During John Wesley’s life England experienced some of the most severe winters on record. In fact, the period is often spoken of as the Little Ice Age. It began in the Fifteenth Century and continued into the Early Nineteenth Century. During this era, the River Thames often froze over. One story (legend) from the early 1600s purports that William Shakespeare’s acting company, along with a small band of helpers and roughnecks, carted the various parts of their timber-framed theater away from its original location in Shoreditch and stealthily made their way across the ice of the frozen Thames to its new location in Southwark, where it would later become famous as the Globe Theater. In doing so they avoided the taxman on London Bridge.
With the River Thames frozen, not only could things be moved across the river, but people could enjoy skating, food booths, drinking booths, games of chance, rides, and performance artists.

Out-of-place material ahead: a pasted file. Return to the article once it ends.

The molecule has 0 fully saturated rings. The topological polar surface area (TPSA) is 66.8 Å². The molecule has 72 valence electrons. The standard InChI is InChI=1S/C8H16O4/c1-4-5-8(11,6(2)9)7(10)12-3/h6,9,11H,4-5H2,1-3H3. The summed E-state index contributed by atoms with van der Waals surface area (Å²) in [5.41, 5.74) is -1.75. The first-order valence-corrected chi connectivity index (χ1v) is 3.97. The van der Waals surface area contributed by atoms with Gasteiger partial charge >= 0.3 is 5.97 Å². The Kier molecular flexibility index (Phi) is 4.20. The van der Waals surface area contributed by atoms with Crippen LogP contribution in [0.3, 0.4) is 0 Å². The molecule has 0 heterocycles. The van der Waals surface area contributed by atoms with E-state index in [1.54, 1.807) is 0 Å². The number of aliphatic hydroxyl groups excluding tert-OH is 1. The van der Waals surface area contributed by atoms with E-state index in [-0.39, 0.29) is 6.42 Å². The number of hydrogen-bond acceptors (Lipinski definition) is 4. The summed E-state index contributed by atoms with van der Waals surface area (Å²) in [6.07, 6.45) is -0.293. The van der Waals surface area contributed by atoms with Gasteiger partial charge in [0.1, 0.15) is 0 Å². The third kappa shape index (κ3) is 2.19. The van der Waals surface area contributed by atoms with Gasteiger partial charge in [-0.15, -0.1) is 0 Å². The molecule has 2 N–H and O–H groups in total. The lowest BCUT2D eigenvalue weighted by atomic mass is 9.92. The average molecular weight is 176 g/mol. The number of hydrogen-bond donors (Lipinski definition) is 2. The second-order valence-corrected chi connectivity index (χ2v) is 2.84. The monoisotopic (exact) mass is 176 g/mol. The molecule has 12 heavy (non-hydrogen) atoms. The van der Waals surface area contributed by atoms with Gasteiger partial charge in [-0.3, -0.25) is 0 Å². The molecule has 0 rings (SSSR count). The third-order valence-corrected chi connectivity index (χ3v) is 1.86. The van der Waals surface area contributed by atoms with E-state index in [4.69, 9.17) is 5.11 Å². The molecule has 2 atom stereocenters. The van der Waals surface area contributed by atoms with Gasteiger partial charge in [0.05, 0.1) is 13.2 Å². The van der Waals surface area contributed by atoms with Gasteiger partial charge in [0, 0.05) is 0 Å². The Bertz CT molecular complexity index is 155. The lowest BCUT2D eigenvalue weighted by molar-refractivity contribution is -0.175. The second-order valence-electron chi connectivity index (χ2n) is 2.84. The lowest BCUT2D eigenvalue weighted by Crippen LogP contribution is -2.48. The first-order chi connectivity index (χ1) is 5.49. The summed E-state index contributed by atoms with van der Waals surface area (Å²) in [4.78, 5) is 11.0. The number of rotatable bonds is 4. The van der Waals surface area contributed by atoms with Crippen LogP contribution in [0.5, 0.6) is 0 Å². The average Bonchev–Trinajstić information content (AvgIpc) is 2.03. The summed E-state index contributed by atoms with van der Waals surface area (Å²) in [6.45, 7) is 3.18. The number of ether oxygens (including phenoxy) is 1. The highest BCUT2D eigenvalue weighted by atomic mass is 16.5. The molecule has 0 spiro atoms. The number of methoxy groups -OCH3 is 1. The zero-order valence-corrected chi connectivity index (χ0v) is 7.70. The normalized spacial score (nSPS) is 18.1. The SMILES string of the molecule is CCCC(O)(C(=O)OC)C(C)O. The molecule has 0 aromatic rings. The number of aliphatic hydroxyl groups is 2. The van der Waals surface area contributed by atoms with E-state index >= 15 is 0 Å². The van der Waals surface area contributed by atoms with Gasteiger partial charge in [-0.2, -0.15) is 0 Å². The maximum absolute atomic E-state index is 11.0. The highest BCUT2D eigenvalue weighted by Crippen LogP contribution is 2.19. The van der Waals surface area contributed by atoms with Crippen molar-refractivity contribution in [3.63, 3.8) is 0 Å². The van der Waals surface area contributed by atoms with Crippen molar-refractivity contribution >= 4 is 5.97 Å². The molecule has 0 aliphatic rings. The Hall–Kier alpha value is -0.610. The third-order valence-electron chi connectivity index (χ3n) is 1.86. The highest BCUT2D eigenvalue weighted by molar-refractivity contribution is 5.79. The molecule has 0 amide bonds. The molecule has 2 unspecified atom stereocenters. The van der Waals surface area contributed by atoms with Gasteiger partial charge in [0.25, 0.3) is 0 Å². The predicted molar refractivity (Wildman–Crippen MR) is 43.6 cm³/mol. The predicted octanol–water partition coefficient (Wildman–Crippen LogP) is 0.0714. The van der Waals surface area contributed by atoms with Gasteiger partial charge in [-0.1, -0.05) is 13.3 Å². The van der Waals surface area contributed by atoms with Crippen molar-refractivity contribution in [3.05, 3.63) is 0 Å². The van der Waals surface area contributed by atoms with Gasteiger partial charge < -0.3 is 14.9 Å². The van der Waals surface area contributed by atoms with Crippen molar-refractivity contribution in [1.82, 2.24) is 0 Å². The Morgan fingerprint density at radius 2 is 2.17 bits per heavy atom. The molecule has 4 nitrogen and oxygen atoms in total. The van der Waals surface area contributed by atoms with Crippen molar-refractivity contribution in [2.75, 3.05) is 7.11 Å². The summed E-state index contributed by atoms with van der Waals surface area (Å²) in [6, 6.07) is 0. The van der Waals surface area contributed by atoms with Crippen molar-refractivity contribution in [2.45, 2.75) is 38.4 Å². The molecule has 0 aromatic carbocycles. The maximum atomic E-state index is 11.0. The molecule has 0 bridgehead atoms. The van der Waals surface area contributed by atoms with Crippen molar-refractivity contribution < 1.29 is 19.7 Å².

A few years ago I had the opportunity to see a newspaper from 1788. The paper was owned by a good friend, Rev. Frederick Maser. Dr. Maser was not only an exceptional Methodist preacher; he was also a recognized Methodist historian. Related to his interest in Methodist history, he had become a collector of things related to John Wesley: books, letters, and ephemera. The newspaper was in this last category.
He pointed out the front page article about the Frost Fair being held on the Thames. It spoke of the fair as a fairyland all lit up with lanterns at night. The article extolled the great joy that people of all ages had on the ice. After showing me this account, however, Fred directed me to another, shorter article on one of the inner pages of the paper. The headline to that article was, “Mr. Wesley’s Societies Collect for the Poor”. What was most interesting was that the poor in question were the very people who were out of work due to the prolonged freeze of the river: longshoremen, sailors, fish mongers, and so on.
The paper caught for me the spirit of Methodism, which is to be aware of the joys in life and to participate fully, but to not let those joys blind us to the needs of others.